What would happen to the atmosphere if we burned all our fossil fuels?

An 8C rise would occur if we kept burning fossil fuels, which would change the face of the planet, a climate scientist says.
REUTERS/NICK OXFORD

An 8C rise would occur if we kept burning fossil fuels, which would change the face of the planet, a climate scientist says.

Q: What would happen to the atmosphere if we burned all our fossil fuels?

A: Professor James Renwick, school of geography, environment and earth sciences, Victoria University says:

If we were to use up all of our planet's fossil-fuel resources, we'd increase the global average temperature by about 8 degrees Celsius globally by 2300, Canadian scientists report in Nature Climate Change.

The estimate is realistic, given the physical processes included in the models analysed.

The results are consistent with results shown in the last Intergovernmental Panel on Climate Change report, where the extended scenario: RCP8.5 – the one where we just keep burning the fossil fuels – showed warming of 8C or 9C by 2300.

The estimates in this paper are realistic – and very worrying.

An average warming of around 8C would take the climate into a vastly different state.

The Arctic has a more extreme temperature increase - this is a symptom of what's called polar amplification, where the poles warm much faster that the global average.

In the Arctic, a little warming leads to some melt of snow and loss of sea ice over the ocean.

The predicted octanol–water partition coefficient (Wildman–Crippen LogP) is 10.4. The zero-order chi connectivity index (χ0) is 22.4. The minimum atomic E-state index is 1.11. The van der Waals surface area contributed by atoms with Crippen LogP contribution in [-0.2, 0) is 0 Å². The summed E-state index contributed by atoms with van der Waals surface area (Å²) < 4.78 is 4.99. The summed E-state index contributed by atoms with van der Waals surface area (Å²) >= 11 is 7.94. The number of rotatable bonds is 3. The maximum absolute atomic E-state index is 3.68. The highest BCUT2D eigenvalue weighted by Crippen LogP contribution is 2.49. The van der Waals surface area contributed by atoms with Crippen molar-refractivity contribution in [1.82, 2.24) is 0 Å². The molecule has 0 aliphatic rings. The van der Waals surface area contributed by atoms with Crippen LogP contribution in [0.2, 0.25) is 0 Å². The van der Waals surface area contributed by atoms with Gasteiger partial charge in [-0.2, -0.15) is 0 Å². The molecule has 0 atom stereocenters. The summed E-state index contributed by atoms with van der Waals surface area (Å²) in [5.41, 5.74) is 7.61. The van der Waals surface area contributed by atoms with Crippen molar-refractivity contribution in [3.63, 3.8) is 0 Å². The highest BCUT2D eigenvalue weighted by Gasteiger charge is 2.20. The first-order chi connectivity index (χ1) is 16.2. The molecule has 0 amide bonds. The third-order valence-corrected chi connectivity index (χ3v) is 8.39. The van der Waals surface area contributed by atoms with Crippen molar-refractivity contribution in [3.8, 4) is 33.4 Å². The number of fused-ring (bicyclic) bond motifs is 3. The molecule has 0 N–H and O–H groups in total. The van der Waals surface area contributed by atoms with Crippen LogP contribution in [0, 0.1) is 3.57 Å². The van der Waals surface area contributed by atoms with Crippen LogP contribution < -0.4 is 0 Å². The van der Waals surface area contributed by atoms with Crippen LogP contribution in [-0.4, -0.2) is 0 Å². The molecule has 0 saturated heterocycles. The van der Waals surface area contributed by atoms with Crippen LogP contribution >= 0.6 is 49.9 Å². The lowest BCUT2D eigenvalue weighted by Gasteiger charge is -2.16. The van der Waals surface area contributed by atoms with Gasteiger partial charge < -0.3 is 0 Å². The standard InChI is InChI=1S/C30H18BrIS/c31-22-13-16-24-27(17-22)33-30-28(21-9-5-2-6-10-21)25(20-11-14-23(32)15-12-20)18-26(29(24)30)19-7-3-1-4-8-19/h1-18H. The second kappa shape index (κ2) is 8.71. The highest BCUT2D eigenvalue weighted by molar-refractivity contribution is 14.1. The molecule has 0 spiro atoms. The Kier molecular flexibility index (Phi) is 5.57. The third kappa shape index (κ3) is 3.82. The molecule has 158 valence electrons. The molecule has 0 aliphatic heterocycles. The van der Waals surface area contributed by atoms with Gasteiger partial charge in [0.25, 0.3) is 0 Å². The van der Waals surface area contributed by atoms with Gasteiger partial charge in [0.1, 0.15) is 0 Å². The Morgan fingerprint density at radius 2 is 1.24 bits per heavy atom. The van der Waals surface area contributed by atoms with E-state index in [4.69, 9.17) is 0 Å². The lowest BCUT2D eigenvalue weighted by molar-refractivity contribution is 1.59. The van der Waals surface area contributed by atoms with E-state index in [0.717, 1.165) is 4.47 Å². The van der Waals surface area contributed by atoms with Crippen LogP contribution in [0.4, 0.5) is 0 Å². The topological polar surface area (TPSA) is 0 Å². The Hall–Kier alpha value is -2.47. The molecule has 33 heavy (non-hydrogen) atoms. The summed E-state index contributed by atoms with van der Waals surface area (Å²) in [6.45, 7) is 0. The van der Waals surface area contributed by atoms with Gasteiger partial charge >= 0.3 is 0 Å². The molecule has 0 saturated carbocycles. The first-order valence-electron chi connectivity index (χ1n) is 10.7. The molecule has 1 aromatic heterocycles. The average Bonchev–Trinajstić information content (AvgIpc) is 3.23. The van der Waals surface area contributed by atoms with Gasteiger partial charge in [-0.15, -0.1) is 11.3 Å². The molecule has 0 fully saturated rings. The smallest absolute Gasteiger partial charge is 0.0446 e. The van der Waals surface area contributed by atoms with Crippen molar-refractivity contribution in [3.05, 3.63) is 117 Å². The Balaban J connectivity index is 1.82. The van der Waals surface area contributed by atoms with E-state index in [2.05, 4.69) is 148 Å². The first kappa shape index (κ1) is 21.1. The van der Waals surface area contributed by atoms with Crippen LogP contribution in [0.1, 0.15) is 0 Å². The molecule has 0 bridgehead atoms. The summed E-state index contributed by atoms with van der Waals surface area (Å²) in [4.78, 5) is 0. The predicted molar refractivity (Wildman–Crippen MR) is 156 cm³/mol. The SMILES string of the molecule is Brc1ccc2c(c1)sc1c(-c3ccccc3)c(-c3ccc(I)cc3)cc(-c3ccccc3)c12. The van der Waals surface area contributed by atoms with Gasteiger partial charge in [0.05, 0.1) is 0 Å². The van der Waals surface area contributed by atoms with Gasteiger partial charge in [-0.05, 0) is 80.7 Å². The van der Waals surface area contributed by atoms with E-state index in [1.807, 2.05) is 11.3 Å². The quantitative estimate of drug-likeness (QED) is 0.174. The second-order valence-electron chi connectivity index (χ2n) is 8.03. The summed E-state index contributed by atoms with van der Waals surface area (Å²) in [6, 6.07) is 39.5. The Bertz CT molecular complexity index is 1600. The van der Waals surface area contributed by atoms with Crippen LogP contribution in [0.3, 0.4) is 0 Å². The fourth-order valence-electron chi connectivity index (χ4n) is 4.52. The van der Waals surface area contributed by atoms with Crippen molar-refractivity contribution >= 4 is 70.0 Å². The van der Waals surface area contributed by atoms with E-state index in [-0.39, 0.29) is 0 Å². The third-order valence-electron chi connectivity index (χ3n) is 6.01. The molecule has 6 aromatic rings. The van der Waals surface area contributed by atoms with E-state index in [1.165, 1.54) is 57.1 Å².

Since snow and ice are white and very reflective, while the land or ocean underneath is much darker, the result is increased absorption of sunlight where the snow and ice has melted.

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This heats the Arctic land and ocean surface, leading to more melt, and so on.

Eventually, this will also happen over the Antarctic and southern oceans, but because there's so much very thick ice on the continent of Antarctica, the accelerated warming takes a lot longer to get going.

The paper estimates climate change as far ahead as 2300 rather than 2100, because the greenhouse-gas emissions scenario assumed it would take that long to burn all the coal and oil.

We are unlikely to emit that much carbon dioxide by 2100, but it could be done within 250 or 300 years.

The paper is consistent with our understanding of how the climate responds to large injections of greenhouse gases and gives a stark warning of what the future could hold if we let fossil-fuel burning continue unabated.

The amount of warming and climate change shown by these results would throw global society into chaos and would likely result in billions of deaths, from hunger and conflict over resources.

Source: Science Media Centre

 - Stuff

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